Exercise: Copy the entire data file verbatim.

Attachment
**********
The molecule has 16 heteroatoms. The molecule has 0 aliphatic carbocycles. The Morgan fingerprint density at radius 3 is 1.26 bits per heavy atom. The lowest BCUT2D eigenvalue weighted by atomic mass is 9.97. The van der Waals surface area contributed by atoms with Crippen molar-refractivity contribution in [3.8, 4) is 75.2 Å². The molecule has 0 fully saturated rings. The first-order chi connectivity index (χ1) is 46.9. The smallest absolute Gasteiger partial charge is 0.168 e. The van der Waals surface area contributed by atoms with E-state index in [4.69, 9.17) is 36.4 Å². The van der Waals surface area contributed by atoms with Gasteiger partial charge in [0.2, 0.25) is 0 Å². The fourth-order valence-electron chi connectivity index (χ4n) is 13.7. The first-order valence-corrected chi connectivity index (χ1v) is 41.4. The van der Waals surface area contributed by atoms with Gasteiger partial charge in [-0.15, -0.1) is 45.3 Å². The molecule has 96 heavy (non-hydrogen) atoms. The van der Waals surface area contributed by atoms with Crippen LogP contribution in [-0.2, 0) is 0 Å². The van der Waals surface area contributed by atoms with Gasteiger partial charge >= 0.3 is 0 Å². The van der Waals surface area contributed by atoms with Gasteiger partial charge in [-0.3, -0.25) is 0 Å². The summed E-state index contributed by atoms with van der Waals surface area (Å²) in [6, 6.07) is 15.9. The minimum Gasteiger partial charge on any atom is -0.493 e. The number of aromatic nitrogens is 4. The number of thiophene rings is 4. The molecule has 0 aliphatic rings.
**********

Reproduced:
The molecule has 16 heteroatoms. The molecule has 0 aliphatic carbocycles. The Morgan fingerprint density at radius 3 is 1.26 bits per heavy atom. The lowest BCUT2D eigenvalue weighted by atomic mass is 9.97. The van der Waals surface area contributed by atoms with Crippen molar-refractivity contribution in [3.8, 4) is 75.2 Å². The molecule has 0 fully saturated rings. The first-order chi connectivity index (χ1) is 46.9. The smallest absolute Gasteiger partial charge is 0.168 e. The van der Waals surface area contributed by atoms with E-state index in [4.69, 9.17) is 36.4 Å². The van der Waals surface area contributed by atoms with Gasteiger partial charge in [0.2, 0.25) is 0 Å². The fourth-order valence-electron chi connectivity index (χ4n) is 13.7. The first-order valence-corrected chi connectivity index (χ1v) is 41.4. The van der Waals surface area contributed by atoms with Gasteiger partial charge in [-0.15, -0.1) is 45.3 Å². The molecule has 96 heavy (non-hydrogen) atoms. The van der Waals surface area contributed by atoms with Crippen LogP contribution in [-0.2, 0) is 0 Å². The van der Waals surface area contributed by atoms with Gasteiger partial charge >= 0.3 is 0 Å². The van der Waals surface area contributed by atoms with Gasteiger partial charge in [-0.3, -0.25) is 0 Å². The summed E-state index contributed by atoms with van der Waals surface area (Å²) in [6, 6.07) is 15.9. The minimum Gasteiger partial charge on any atom is -0.493 e. The number of aromatic nitrogens is 4. The number of thiophene rings is 4. The molecule has 0 aliphatic rings.